Spinalogy Blogs

Cubital Tunnel Syndrome
March 13th ,2023

Cubital Tunnel Syndrome

Ulnar nerve entrapment (compression or irritation) at the medial side of the elbow leads to cubital tunnel syndrome. Numbness & tingling in the hand & fingers along the course of ulnar nerve are common symptoms of this syndrome. In worse conditions, cases may progress to loss of function of the hand.

Cubital tunnel is formed by cubital retinaculum which is about 4mm in length present between the olecranon & medial epicondyle. Floor is formed by medial collateral ligament & ulnar nerve. At the cubital tunnel, the ulnar nerve passes between the two heads of flexor carpi ulnaris muscle. Elbow movement, puts the ulnar nerve to slide & stretch through the cubital tunnel.

This unusual anatomy of the cubital tunnel and the well‐recognised increase in intraneural pressure associated with elbow flexion are believed to be key issues in the pathogenesis of cubital tunnel syndrome.

The tunnel changes from oval to elliptical during elbow flexion. Also, wrist & finger extension along with shoulder abduction & elbow flexion places extra strain on the ulnar nerve.


Compression, traction & fraction have been implicated in Cubital tunnel syndrome:

  • Compression- Direct blow/ trauma to the elbow or indirect compression of intrinsic blood vessel of the nerve causing ischaemia. Compression interferes with axonal transport pathways.
  • Traction- Previous injuries to the nerve may tether it to the walls of the tunnel, thus preventing normal sliding and expose it to traction injuries.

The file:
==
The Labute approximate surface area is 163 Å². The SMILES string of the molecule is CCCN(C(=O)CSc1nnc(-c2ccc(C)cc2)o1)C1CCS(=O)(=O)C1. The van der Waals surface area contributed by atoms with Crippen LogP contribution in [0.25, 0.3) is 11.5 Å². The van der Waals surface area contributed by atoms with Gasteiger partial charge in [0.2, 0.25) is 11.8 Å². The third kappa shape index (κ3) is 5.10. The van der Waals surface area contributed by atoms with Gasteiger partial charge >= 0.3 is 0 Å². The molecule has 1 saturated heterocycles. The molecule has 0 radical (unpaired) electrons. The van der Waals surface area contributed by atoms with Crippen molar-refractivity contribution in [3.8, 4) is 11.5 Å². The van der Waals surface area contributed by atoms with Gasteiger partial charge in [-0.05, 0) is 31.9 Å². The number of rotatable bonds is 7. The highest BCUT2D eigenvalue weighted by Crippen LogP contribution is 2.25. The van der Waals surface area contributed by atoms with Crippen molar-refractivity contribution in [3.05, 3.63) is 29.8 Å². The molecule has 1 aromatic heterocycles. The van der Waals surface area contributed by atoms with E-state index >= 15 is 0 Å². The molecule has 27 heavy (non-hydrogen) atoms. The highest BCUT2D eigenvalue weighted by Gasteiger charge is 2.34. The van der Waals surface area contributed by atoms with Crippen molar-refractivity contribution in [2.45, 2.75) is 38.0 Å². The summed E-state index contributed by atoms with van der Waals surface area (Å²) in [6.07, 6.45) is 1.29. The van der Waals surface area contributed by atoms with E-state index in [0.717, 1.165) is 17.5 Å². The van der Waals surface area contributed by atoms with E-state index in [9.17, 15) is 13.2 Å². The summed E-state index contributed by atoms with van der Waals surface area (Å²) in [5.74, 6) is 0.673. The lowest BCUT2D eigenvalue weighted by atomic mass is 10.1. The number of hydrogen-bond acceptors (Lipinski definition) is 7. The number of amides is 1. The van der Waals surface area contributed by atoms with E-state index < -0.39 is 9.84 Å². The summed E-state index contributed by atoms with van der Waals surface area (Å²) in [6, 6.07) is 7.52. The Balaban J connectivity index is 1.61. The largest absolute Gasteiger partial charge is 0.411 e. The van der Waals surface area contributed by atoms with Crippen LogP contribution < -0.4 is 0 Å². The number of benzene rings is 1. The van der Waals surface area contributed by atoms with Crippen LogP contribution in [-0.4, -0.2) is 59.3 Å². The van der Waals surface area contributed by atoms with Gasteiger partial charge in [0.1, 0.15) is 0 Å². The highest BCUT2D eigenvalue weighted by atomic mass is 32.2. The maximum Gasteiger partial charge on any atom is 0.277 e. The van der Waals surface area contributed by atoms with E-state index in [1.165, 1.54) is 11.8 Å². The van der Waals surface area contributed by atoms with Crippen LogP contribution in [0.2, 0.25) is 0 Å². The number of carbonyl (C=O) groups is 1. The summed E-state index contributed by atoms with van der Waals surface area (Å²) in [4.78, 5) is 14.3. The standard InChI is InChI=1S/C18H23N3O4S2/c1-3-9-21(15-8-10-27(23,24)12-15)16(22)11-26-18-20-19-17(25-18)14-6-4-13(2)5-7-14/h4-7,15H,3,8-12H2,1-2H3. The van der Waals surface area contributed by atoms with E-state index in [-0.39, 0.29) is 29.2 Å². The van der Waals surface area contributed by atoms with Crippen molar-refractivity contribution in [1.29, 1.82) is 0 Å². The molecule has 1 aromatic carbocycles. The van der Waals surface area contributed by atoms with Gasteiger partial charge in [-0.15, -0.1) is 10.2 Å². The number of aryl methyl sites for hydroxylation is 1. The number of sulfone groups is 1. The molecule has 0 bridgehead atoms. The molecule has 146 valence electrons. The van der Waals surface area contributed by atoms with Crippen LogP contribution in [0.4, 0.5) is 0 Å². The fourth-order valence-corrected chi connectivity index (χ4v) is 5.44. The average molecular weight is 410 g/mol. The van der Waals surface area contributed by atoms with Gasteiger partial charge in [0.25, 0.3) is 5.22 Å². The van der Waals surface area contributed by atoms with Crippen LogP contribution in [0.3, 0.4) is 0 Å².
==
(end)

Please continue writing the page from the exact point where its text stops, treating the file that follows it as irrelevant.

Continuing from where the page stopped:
• Friction- Tight tunnel predisposes the nerve to friction & compression.


  • Pain at the elbow &/ or radiation to the forearm & digits, during initial stage
  • Altered sensation in little & ring finger, sensory loss (Tingling, numbness or burning)
  • Weakness in arm, forearm or fingers
  • Weakened grip strength
  • Difficulty manipulating things with hand & fingers
  • Ulnar innervated muscle atrophy in extreme severe cases


  • Froment’s sign (clawing of the ulnar innervated digits- ring & little finger)
  • Wartenberg’s sign- Abduction of little finger
  • Valgus deformity while extending the elbow
  • Positive tinnel’s sign over cubital tunnel


  • Nerve conduction studies
  • Elbow XRAY- Shows OA, Cubitus valgus deformity, calcification in medial collateral ligament.
  • MRI, US- Show presence of lesions such as ganglions, neuromas or aneurysms within Guyons tunnel
  • Physical Exam- Check for tenderness & location of pain, check muscle strength for wrist & finger flexion


  • Medications-NSAIDs to reduce pain & swelling
  • Physical Therapy- Focussing on flexor compartment of elbow & wrist, increasing grip strength, stretching the flexor & extensor origin of the elbow, gliding the nerve through the canal by performing ulnar nerve glides.
  • Splints/ braces for the elbow
  • Rest & ice packs- Avoid activities that trigger episodes of pain & apply packs of ice to painful area for 10mins,2-3x/day.

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